Featuring: Tom Hiddleston, Tilda Swinton, Mia Wasikowska, Anton Yelchin, John Hurt
Director: Jim Jarmusch
Writer: Jim Jarmusch
Australian release date: April 17, 2014
Verdict: A fun ride but too cool for school, with more to chew on aesthetically than cerebrally.
Vampires Adam (Tom Hiddleston) and Eve (Tilda Swinton), lovers for centuries, are currently living separate lives in Detroit and Tangier respectively. Adam spends his nights writing and recording dark-toned rock music in his isolated, run-down, double-storey outer suburban house. He is mired in depression over the mess the “zombies” (humans) are making of the world, and a concerned Eve flies to Detroit to be with him. Their reunion is disrupted when Eve’s irresponsible, hedonistic and reckless younger sister Ava (Mia Wasikowska) lobs on them unannounced. Forced to flee the consequences of the havoc she wreaks, Adam reluctantly relocates to Eve’s place in Tangier, but there they face unexpected crises.
Things have moved on for vampires in Jim Jarmusch’s 21st century take on the genre. Feeding au naturale carries the risk of ingesting diseased or contaminated blood, so Adam and Eve score pure blood smuggled from hospitals. It’s all so much more civilised than in ol’ Dracula’s day. These modern vamps sip the precious red from expensive wine goblets, savouring every viscous drop, which is not just life sustaining but induces a state of intense euphoria. Addiction has never looked so stylish.
Vampires, either. Adam and Eve are the epitome of bohemian cool. The former is a slim black-garbed goth-grown-up rocknroll genius who creates his music surrounded by vintage 60s amps, recording consoles (analogue, of course), and a horde of rare and legendary electric guitars. The latter is an exotic, pale, flowing-haired sophisticate who sways along the winding nocturnal streets of Tangier looking equally arresting in eastern robes or perfectly-fitting jeans when she is not splayed out devouring works of large L literature in her boudoir.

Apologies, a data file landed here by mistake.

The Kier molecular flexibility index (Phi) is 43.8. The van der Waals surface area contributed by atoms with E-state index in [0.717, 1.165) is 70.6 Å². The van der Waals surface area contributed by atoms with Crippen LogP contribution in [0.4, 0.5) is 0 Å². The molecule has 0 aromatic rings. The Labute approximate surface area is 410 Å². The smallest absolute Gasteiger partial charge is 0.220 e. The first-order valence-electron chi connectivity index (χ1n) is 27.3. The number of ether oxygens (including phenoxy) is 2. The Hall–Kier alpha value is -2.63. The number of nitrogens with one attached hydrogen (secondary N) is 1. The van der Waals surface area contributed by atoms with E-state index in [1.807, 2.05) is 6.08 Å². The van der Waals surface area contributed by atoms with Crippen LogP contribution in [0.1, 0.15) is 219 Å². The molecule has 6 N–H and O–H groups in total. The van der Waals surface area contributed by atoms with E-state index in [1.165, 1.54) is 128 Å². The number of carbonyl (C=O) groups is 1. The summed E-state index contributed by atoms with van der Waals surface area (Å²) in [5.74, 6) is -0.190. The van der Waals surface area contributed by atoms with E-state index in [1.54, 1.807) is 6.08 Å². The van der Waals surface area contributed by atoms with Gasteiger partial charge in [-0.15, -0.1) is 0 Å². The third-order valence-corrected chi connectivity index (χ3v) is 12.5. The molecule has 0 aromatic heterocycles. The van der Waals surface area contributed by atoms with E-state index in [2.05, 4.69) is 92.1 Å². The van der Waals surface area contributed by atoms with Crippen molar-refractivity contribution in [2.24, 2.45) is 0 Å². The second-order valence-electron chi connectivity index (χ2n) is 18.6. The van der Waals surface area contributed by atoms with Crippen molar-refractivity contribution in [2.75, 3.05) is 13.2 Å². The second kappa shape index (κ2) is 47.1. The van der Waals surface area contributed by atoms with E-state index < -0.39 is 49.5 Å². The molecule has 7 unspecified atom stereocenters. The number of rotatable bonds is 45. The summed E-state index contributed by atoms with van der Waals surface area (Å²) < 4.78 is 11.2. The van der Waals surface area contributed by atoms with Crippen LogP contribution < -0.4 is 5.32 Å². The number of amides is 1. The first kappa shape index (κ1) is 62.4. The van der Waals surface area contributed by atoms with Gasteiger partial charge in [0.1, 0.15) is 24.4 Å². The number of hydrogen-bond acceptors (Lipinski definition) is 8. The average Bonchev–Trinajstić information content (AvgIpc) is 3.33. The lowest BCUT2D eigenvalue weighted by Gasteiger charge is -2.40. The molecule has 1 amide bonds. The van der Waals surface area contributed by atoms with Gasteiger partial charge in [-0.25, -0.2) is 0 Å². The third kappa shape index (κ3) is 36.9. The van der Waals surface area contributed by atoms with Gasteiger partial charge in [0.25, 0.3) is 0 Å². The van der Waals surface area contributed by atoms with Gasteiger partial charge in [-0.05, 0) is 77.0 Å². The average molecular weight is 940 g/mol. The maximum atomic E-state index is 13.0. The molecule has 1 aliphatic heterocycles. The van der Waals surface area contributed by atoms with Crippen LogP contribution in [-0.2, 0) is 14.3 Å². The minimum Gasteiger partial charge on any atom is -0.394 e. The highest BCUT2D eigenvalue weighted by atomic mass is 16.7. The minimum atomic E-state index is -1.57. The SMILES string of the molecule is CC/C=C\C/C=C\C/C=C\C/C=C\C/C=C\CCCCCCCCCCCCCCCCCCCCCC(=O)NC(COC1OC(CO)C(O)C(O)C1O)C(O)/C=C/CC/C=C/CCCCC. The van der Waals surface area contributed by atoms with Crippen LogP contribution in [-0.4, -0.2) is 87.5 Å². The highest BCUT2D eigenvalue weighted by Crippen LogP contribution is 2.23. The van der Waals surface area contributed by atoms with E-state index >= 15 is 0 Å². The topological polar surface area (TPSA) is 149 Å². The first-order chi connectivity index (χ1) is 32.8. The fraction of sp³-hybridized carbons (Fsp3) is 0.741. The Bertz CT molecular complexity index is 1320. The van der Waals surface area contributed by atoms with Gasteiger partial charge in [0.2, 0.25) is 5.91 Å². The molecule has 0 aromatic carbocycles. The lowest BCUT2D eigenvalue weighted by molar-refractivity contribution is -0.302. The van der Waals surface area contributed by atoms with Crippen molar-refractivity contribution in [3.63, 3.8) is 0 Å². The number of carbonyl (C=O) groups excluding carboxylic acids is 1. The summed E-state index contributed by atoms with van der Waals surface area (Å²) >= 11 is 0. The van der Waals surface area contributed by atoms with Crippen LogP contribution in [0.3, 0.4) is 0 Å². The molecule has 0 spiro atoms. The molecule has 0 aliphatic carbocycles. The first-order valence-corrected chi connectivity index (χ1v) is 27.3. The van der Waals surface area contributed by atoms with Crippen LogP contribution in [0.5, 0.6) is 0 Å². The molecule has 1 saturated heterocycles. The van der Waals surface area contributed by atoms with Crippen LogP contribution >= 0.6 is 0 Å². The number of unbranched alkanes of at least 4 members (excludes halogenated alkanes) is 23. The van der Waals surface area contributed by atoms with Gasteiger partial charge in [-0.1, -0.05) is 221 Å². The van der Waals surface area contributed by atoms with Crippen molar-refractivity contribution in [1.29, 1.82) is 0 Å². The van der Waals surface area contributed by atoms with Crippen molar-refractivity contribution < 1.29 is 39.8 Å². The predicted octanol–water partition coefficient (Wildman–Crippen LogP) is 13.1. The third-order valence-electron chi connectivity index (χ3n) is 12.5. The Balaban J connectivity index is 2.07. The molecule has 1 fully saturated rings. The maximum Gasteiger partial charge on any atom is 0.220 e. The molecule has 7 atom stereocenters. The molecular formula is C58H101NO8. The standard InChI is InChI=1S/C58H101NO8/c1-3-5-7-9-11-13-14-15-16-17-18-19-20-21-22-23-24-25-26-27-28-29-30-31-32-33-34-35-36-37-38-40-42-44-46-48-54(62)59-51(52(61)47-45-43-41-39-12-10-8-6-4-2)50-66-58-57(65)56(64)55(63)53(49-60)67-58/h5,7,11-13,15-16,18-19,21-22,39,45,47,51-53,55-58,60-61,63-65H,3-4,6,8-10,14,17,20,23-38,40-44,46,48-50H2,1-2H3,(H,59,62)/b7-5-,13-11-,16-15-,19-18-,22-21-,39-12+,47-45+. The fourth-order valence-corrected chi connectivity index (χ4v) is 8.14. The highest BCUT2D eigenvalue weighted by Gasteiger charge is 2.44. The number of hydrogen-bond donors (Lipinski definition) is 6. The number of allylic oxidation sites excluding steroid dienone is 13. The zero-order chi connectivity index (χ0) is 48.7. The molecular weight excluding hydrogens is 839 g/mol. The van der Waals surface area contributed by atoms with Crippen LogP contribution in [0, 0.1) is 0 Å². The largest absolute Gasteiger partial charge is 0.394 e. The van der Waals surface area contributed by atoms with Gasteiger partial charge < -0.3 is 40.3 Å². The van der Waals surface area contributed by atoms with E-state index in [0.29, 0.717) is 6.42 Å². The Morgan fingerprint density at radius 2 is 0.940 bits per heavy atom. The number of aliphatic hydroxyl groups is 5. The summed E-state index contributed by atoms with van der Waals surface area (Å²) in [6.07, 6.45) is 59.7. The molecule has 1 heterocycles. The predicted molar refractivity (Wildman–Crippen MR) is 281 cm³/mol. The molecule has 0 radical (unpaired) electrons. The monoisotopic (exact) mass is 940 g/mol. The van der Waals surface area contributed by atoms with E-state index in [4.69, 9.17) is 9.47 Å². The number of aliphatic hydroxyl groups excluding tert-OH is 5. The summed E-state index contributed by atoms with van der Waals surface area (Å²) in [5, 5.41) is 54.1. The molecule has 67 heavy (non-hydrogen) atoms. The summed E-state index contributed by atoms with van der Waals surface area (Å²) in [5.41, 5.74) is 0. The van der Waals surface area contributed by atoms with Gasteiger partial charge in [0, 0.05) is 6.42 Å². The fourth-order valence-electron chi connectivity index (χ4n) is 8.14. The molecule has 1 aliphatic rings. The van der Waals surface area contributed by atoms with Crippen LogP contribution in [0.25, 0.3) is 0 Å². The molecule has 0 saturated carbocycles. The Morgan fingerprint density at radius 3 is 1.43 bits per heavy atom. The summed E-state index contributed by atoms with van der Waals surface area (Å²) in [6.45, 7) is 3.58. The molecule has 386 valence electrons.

While rock is Adam’s current genre of choice, through the centuries he has worked in classical and other modes, some of his pieces having been appropriated, unacknowledged, by famous composers. Eve is not an artist, but her taste is vastly informed and impeccable, and she declares that she loves Adam’s current work. The implied case for rocknroll being ranked equally with the great musical forms of past eras (and why not?) is undermined somewhat by the quality of Adam’s music, an excerpt of which recurs as a refrain throughout the movie. Actually the work of Jarmusch’s band SQÜRL, it’s intense and brooding and works well as an atmospheric vampire movie adjunct, but is otherwise unremarkable. Sorry Jim.
The mood lightens considerably when party-vampire Ada (played with fun and sass by Mia Wasinowska), younger sis of Eve, arrives on the scene. She provides some much-needed relief from Adam’s preciousness and self-absorption, and is the agent of some of the best moments of humour in the movie. For example, the morning after recklessly draining the blood of a muso she’d seduced she complains of nausea, to which Adam snaps: “Well, what do you expect – he’s from the music industry.”
There are numerous little winks at the viewer from Jarmusch, including literary and cinematic allusions, wryly amusing putdowns of some of Western history’s most celebrated poets and writers, and preposterously iconoclastic digs at Shakespeare. However, there are some tonally jarring instances of the director’s irony deserting him when he uses the characters as directorial mouthpieces – a rant from Adam on the human damage inflicted on the natural environment is close to cringeworthy.
That said, the characterisation of humankind as “zombies” is a clever and effective defamiliarisation device, switching the vampires from outsider to insider, and us along with them; we identify with them, not “us”, and are therefore receptive to their observations. It’s just unfortunate that Adam is so transparently hijacked by the director at times.
There is no doubting the visual beauty of much of the film and the craftsmanship and imaginative vision behind it. However, there is a niggling sense – again, focused in the Adam character – of self-conscious cool. Jarmusch has always been big on style, but there are times here in which it comes across as a projection of self-important suss, of hipper-than-thouness.
These reservations notwithstanding, Tom Hiddleston looks the part as Adam and plays him as well as the material allows. John Hurt makes the most of his limited screen time as an ailing ancient vampire. And if you’re a Tilda Swinton fan, take note: she’s never looked so magnetically attractive and beguiling. But why the nude scene in which her head is ludicrously grafted on to a much younger body double via CGI? Just cos you can don’t mean you should…
Gripes aside, this is a fun ride, albeit a slow-paced one. There’s more to chew on aesthetically than cerebrally, but given the genre that’s OK – unless you’re a Jarmusch enthusiast with higher expectations.
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